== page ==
There are two parts to the Water Cube’s structural framework – internal and external. The external structure forms the actual roof, ceiling and walls and comprises a flat web of rectangular boxed sections. These sections are then clad with the inflatable material transparent “teflon” material known as ethylene tetrafluoroethylene (ETFE).
The internal steel frame is based on the unique geometry of biological cells or soap bubbles. Ove Arup and PTW based this “soap bubbles” structural concept on a solution from two Irish professors of physics at Trinity College, Dublin, known as the Weaire-Phelan structure, whereby a recurring pattern of polyhedrons is packed together to occupy a three dimensional space in the most efficient way possible.
Over 22,000 stainless steel members form the sides of these “bubbles”, which are welded at the joints to more than 12,000 spherical steel nodes. The benefit of this frame design, as well as resembling water bubbles, is that it is ideally suited to the seismic conditions found in Beijing.
Water Cube challenges
One of the challenges encountered by the designers was convincing Chinese authorities of the value of ETFE.
There were a lot of myths about the use of ETFE, regarding the material growing mould and being ineffective in muting external noise, which had to be dispelled. PTW managing director John Bilmon and his team put the claims to bed by conducting extensive tests and making some adjustments to the material that would reduce the acoustic impact of outside noise. The material was also shown to be superior in terms of lighting and thermal efficiency, and will protect the internal steel members from exposure to the harsh chlorinated aquatic environment – preventing their corrosion.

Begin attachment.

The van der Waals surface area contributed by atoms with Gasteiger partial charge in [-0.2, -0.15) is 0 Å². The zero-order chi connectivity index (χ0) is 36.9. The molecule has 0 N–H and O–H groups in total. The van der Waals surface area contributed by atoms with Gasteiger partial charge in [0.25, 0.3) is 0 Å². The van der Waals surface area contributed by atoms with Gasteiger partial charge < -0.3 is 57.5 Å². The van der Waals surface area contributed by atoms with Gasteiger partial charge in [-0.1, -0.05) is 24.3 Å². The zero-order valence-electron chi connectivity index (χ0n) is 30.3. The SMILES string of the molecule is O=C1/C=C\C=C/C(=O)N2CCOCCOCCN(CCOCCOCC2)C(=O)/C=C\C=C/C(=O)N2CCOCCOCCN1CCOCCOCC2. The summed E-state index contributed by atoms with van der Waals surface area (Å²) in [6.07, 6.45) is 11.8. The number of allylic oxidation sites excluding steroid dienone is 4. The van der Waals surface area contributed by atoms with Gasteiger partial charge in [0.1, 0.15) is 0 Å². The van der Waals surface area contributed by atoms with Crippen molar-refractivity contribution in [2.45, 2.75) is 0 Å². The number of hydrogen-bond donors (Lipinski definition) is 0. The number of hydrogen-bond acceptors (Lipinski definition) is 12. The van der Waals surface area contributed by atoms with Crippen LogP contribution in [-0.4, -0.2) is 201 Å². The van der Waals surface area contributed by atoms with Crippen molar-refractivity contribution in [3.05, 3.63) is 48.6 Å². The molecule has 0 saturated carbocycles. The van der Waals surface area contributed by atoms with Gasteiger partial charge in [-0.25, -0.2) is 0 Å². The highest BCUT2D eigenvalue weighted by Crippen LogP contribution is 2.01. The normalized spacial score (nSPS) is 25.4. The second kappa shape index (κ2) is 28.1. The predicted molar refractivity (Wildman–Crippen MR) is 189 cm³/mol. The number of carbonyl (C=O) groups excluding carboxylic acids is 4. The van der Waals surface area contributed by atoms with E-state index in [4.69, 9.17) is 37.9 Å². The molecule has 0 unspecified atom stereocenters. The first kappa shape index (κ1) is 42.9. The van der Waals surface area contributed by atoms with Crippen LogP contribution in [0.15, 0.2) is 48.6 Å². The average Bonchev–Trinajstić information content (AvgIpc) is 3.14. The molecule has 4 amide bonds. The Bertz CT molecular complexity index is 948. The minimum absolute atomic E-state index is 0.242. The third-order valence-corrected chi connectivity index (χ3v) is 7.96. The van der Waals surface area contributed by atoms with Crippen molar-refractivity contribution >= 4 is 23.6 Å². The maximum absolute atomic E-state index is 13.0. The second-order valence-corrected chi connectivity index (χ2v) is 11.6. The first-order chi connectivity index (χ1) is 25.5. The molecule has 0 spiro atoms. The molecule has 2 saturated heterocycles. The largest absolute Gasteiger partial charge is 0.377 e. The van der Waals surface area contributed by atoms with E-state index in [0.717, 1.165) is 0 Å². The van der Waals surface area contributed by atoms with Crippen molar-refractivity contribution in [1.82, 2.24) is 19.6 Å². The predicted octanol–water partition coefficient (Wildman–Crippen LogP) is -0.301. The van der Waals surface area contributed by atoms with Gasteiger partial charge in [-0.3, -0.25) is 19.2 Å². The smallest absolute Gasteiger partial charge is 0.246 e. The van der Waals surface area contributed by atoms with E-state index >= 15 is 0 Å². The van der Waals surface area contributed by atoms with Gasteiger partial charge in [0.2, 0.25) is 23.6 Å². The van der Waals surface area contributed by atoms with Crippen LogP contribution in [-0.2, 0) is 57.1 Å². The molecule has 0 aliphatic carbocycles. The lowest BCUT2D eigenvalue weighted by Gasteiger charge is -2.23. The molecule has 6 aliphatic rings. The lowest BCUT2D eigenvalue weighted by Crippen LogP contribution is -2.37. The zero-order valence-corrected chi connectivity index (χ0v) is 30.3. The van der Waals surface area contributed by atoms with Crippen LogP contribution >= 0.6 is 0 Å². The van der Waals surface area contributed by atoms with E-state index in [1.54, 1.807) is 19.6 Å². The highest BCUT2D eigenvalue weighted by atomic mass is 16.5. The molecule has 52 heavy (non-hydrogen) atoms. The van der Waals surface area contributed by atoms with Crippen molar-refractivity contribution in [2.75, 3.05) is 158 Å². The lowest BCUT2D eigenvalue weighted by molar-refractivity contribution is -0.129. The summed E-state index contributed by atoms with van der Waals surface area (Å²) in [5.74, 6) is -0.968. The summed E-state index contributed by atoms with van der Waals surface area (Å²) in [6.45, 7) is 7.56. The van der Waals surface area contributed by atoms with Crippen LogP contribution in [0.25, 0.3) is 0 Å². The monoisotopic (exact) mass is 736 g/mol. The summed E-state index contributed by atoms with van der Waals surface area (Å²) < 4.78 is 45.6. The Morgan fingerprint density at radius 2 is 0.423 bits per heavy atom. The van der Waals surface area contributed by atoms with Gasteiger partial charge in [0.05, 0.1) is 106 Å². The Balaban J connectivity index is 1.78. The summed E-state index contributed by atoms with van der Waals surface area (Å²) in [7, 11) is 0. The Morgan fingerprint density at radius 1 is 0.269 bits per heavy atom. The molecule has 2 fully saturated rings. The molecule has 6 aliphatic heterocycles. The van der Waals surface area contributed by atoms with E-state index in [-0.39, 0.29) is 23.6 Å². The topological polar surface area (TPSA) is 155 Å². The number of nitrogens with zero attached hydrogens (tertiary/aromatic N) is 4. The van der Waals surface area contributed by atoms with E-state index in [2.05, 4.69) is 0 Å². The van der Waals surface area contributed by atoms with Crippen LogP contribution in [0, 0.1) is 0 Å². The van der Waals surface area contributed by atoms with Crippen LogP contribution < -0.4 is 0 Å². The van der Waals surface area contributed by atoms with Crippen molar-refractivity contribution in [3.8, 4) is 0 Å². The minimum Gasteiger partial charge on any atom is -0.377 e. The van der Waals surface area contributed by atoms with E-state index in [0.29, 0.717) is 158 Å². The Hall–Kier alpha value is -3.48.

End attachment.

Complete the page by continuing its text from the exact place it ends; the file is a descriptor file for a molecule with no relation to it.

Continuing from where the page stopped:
The use of ETFE will help the building last for about 100 years. The transmission of light and strength of the ETFE membrane deteriorates far less than other materials. The membrane is resistant to fire and severe heat, and possesses ductility and crushing resistance. It is self-cleaning in nature as the friction coefficient of the material prevents the dust from forming a layer on the material and rain can easily clear away the dust.
The building’s envelope required 100,000m² of ETFE, making it the largest ETFE structure in the world. The ETFE used was produced by Vector-Foiltec of Germany and Yuanda Group of Shengyang, China.
The venue’s design as an enclosed swimming gymnasium could have led to high humidity. This was addressed by taking a new approach to the air conditioning system. A stringent temperature and humidity control system, and a recycled hot water system were incorporated into the design. These help to air-condition the public area and the swimming pool. Indoor and outdoor air recycling systems, solar energy systems and deck ventilation systems maintain a comfortable climate and humidity of 50%-60% in the venue.